Although a year and a half has passed since the Tunisian revolution broke out, Tunisian journalists say they experience very little press freedom and almost no legal recourse to protect their profession.

Although a year and a half has passed since the Tunisian revolution broke out, Tunisian journalists say they experience very little press freedom and almost no legal recourse to protect their profession.

At a forum held in Tunis late last month about the state of Tunisian media, Saeed Al-Khuzami, the chief news editor of National TV Channel 1, claimed that the government and presidency pressurized him and his news staff to modify their news content to cover the activities and achievements of the two presidencies. The Union of Tunisian Journalists, (UTJ) has, on many occasions, warned against this intervention and the attempts to control the media and jeopardize its independence.

Journalists have also expressed concern about repeated attacks against them from groups closely linked to the government. Last spring one such a group staged a sit-in in front of the public TV headquarters, the purpose of which, it was said, was to purge the media. The strike ended with clashes between demonstrators and journalists, prompting the UTJ members to describe what happened as a “black cloud” over Tunisian media.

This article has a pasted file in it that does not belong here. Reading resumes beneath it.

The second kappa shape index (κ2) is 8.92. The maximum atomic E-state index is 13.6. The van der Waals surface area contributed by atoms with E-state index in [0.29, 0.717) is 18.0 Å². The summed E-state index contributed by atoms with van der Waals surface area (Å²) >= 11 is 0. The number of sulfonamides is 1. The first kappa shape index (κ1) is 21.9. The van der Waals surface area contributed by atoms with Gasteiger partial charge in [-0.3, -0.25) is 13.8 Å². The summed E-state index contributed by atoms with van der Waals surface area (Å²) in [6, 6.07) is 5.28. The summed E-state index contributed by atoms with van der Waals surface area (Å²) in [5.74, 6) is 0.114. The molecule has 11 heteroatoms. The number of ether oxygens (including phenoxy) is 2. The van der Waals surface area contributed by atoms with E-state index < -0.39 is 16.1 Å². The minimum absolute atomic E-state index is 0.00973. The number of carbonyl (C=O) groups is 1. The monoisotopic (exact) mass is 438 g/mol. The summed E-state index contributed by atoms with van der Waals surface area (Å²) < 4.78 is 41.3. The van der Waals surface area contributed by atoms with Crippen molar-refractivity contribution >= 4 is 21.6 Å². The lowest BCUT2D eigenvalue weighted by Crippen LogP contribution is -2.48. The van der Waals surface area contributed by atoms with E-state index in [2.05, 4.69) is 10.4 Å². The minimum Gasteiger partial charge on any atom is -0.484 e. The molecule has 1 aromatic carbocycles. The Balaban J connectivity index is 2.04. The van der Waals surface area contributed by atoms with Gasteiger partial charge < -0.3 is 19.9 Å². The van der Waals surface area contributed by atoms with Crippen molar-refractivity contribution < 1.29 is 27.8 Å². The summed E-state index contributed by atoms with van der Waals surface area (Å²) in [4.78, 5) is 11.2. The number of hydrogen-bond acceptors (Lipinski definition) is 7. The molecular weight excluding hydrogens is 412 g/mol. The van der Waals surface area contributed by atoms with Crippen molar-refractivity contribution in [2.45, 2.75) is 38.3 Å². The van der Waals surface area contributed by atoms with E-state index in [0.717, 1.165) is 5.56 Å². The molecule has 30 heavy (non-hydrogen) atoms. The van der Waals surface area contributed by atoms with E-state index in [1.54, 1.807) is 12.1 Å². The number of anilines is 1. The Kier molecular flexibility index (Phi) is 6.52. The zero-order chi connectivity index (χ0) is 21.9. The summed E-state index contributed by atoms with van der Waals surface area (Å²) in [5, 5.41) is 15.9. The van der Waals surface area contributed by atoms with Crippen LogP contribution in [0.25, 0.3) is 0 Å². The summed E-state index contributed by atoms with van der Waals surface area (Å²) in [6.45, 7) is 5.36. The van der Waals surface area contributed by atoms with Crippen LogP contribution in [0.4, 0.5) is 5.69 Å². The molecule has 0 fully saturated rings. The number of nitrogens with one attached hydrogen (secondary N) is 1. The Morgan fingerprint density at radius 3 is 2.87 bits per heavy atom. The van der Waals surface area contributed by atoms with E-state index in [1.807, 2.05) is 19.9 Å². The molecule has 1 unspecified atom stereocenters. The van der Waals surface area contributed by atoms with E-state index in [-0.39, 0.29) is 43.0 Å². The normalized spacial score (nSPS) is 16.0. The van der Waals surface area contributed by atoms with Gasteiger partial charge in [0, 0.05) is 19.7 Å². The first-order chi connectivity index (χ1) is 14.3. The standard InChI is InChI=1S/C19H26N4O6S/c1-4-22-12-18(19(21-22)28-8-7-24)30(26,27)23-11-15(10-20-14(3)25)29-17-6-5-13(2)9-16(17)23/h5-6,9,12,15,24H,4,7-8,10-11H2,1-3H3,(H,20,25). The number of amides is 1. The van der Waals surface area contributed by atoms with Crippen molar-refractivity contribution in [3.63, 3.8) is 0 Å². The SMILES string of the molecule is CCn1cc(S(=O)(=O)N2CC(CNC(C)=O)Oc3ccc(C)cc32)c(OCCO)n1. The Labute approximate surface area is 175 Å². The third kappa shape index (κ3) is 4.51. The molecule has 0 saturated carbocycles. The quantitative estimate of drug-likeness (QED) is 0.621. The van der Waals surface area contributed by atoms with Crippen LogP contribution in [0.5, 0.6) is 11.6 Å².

International watchdogs Reporters Without Borders, and Human Rights Watch condemned the repeated attacks on Tunisian journalists and the restrictions on the media freedom margin, viewed as the most important gain made since the collapse of the former regime on January 14, 2011.


Tug of war

The relationship between the transitional government led by the Ennahda Party and the Tunisian media is often described as a tug of war.  The Ennahda Party has classified the media as an “enemy of the revolution” and a “spearhead of counter-revolution”.  The ruling party has also accused the media of being biased towards the leftist parties and to the “thugs” of Ben Ali’s regime; going so far as to threaten privatization of the public media.

The government, especially Ennahda supporters, have used the accusation of “belonging to the former regime” to describe journalists and activists who criticize them, as well as the media, which allegedly pursues editorial anti-government policies. The UTJ Chairperson, Najiba al-Hamrouni, has expressed astonishment at that tendency and considered it part of a scheme to antagonize journalists who disobey government orders, and to attack the media and cause it to back down.

“The government wants to control the media,” Al-Hamrouni said. She stressed that there were several indications of the government’s desire to “tame” and dominate the media, such as delaying the activation of Decrees 115 (Press Law) and 116 (creating a regulatory body for the audiovisual media sector) issued in November 2011.

The UTJ and the National Authority for Reform of Information and Communication (NARIC) consider these decrees essential because they will regulate the audiovisual media sector and limit supervision and regulation to an independent public body, whose structure is composed of nine independent figures known for their expertise, competence and integrity in the areas of information and communication.